Modernizing Your eCommerce – You Can’t Set It and Forget It

Commerce Edition Mobile in Browser

eCommerce has been around a long time and it is unquestionably pervasive.  While tech trends have come and gone, and fads that were just recently ‘in’ and a ‘must have’ have now become redundant, there is no indication that the trend to sell goods online is slowing down. However, just because a business may have built a Web site that sells their goods does not mean that they can rest on their laurels and reap the rewards.  Selling merchandise online has evolved from featuring a static product catalog display on a Web site to becoming so much more sophisticated, dynamic and fast changing. Unlike traditional EDI (electronic data interchange) – which has had marginal changes over its lifetime – the eCommerce business requires continued nurturing.

The impact of eCommerce has affected consumer habits and therefore businesses in many ways:

  • We have become an on-demand society with 24 x 7 expectations. Consumers no longer wait for doors to open and expect access to products and information to be ongoing.
  • Prospective buyers and target audiences can be global if business systems are able to support multi-currency, shipping and customs and multiple languages.
  • Retail shopping can be done without fighting for parking at a bricks and mortar store.  eCommerce has brought about the creation of companies like Amazon and eBay that have no physical retail store-front.  Some retail stores have changed their operations, reduced the size of their physical storefronts or refocused their product assortment in-store and subsequently increased online options.  Some of these same businesses also provide self-serve express kiosks in airports, requiring no sales associates.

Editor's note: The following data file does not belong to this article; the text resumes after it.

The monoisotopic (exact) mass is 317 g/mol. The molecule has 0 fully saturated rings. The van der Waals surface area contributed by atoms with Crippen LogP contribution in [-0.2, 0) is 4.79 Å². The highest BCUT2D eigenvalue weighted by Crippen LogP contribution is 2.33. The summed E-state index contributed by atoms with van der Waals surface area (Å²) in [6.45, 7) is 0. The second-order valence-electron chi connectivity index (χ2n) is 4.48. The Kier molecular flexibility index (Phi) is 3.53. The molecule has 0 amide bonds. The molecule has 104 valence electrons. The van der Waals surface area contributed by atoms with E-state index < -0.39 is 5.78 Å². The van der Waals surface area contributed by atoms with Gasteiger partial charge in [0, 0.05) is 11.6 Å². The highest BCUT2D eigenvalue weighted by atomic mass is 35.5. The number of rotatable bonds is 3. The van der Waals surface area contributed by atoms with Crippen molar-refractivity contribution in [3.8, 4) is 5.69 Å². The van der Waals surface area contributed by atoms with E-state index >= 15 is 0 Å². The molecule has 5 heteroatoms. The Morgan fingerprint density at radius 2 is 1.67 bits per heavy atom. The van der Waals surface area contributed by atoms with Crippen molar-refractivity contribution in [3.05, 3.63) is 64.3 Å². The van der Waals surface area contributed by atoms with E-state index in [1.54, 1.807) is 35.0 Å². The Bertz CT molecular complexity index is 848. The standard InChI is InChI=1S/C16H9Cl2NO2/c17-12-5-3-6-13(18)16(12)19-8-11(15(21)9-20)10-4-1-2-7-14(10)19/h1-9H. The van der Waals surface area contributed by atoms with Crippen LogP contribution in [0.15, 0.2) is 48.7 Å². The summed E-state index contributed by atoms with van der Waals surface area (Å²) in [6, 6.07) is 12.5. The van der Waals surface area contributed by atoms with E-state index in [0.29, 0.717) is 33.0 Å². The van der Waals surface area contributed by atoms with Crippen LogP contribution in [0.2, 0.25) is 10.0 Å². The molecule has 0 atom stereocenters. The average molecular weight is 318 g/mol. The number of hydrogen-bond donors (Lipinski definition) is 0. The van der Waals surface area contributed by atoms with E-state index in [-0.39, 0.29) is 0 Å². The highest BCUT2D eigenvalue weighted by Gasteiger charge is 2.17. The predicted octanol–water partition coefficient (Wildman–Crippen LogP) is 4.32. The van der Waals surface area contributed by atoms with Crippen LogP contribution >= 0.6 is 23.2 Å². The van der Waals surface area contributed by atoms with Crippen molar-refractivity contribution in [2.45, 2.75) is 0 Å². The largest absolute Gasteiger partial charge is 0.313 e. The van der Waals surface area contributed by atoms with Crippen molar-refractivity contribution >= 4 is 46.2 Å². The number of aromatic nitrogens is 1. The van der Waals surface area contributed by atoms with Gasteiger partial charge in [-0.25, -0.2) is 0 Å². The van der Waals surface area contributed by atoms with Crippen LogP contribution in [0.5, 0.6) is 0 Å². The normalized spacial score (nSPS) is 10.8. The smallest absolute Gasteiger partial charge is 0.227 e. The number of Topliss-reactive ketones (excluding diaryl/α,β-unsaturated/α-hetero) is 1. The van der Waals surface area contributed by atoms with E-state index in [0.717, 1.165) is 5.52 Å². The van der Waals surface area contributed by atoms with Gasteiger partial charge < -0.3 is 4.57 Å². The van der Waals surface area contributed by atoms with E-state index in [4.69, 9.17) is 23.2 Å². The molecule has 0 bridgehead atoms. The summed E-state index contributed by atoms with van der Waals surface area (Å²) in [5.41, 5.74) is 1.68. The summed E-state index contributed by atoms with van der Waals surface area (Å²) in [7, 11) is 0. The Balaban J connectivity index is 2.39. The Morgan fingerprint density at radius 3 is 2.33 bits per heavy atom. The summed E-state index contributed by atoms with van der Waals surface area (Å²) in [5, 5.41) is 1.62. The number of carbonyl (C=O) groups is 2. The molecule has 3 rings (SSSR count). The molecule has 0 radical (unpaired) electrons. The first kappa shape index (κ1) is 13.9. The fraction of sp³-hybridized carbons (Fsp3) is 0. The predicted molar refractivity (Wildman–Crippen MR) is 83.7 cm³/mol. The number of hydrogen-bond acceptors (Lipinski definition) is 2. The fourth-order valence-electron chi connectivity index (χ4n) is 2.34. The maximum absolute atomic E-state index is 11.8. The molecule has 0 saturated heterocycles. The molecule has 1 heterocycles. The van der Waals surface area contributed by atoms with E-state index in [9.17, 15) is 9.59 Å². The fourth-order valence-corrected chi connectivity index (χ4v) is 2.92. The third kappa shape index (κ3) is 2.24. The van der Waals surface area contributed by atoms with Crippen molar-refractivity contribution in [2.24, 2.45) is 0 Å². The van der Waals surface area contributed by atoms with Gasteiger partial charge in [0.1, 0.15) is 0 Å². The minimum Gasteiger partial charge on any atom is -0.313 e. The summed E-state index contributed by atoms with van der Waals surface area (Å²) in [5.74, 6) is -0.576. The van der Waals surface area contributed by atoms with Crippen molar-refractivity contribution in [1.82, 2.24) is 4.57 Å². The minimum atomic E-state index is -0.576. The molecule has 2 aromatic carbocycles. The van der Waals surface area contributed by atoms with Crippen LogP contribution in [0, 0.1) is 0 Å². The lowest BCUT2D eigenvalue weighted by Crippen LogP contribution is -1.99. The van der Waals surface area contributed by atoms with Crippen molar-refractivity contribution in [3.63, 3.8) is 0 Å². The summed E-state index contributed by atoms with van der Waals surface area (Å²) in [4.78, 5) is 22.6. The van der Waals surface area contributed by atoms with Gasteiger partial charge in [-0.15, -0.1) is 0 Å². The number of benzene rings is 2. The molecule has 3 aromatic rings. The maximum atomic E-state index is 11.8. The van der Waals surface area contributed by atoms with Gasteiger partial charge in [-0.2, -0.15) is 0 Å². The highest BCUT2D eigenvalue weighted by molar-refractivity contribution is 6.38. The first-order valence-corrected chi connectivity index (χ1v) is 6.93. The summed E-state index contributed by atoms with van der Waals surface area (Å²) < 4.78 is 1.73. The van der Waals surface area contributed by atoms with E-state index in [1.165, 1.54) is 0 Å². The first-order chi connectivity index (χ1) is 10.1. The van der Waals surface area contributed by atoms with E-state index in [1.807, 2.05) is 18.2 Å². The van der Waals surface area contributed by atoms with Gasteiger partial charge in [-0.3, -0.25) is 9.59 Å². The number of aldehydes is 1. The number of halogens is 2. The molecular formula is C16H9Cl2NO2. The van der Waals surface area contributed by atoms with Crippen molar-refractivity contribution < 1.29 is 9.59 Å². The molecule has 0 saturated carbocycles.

• Customer satisfaction is now heavily influenced by opinions via social networking and product reviews. It’s more about the perception of customer service at the virtual level and less about what occurs in store or by phone.
  • Consumers have more control of their purchase decisions. Window-shopping has been replaced by “reference shopping” where consumers research the product online, determine full specifications and price compare without needing to physically touch the product or speak to a salesperson. Reference shopping is magnified by sites like NexTag and Google Shopping that offer comparison shopping and only force further competition.
  • Carrier services have become technologically more sophisticated to support business demands, offering more service options along with integrated tracking and cost calculations.

To keep the eCommerce channel lucrative, businesses need to entice customers to their Web site in as many ways possible. The goal is to keep visitors on their site long enough to convert a sale and then establish enough loyalty to keep them coming back for more.

Trying to sell electronic parts is not the same as selling high-end fashion.  Meaning, there is no one size fits all approach for an eCommerce strategy and not all elements apply to every target audience or product or services type. Being involved in eCommerce Web site design and development, and also a consumer, the subsequent pages include my perspective of what I believe businesses need to factor, improve and incorporate in their eCommerce strategy to reach prospective buyers. These aspects apply to both B2C and B2B scenarios but may have different flavors based the segment and industry.  Each of these areas are worthy of lengthy details and independent posts, so the following are high-level overviews and recommendations.